During one of the latest photoshoots conversations went in the direction of self-image as an artist. My friend Kayla told me that she always hesitates to speak seriously about her work even though we all saw how incredibly talented she is. She is a hairstylist on this team:
I had a very hard time with self-confidence too, sometimes it seemed as if I have two modes, in one I think I am amazing, and in the other that I am a total loser. We talked about this one day with a client with whom we became fast friends. He proposed a model where there are 2 scales of evaluation for your achievement. First — the art scale — is between where you started and where you dream to be. You may never end up being the next Helmut Newton or Annie Leibovitz, but that’s your aspiration, your north star. Second — business scale — is all about where you are in your current location and niche. If you are talented and professional, at least on the level with other creatives in your surrounding you don’t have to apologize for not being Helmut Newton, you don’t need to feel bad — you are a rightful member of your community and you better own it. You will always hear the voice of this fragile, critical artist full of self-doubt, this voice will always make you question things and make you grow, but not many other people deserve to hear that voice.
Now to self-promotion. Kayla’s told me how other people make such a big deal of themselves with no humility at all. I think here we should differentiate between making a big deal of yourself as opposed to your craft. Me, I am a funny little person who is extremely introverted, but learned to fake extraversion quite well, who is quite anxious, can’t walk by a dog and not greet it, and loves chocolate (and could shave off a couple of extra pounds because of that). But I as a photographer am something else. It’s 11 years of experience, publications, exhibitions, self-discipline, and strive for perfection. I worship my craft and perfect my performance, so even if what I am is not very serious, what I do is serious for me. It’s a big deal and I will treat it accordingly.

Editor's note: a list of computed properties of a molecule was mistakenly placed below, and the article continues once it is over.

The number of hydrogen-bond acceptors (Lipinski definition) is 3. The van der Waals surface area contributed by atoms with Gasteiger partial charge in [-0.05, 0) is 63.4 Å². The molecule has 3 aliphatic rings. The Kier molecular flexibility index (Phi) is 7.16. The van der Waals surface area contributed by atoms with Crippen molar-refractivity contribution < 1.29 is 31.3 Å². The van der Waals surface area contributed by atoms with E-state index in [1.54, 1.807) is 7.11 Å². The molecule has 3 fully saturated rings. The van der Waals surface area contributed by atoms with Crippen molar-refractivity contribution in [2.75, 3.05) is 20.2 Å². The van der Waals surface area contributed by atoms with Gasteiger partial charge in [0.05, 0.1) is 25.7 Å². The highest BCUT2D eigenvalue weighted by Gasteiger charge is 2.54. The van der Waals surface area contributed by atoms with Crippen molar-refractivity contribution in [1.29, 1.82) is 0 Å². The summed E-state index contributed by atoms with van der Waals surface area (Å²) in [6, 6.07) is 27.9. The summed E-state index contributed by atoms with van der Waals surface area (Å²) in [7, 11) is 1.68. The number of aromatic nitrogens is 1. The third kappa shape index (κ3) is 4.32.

As for self-centeredness, there is a difference between being narcissistic and being focused. I have no time to respond to strangers saying “hi” on my messenger, to win arguments online, or to respond to every cold email from retouchers. Not because I find other people not interesting, but because if I do everything people ask of me I won’t have time to plan, shoot and retouch. If I will talk at length with every viewer who writes to me, soon the flow of images will stop, I will be spending time explaining my work, thanking people for their attention, and writing “I retouch my own work” over and over again. At the same time, photography is always about something or someone outside of you. Even if you try to express your own emotions, the model’s personality will be your prism, and if you shoot a portrait you dissolve your own ego completely. So self-centered photographer is a bit of an oxymoron:)
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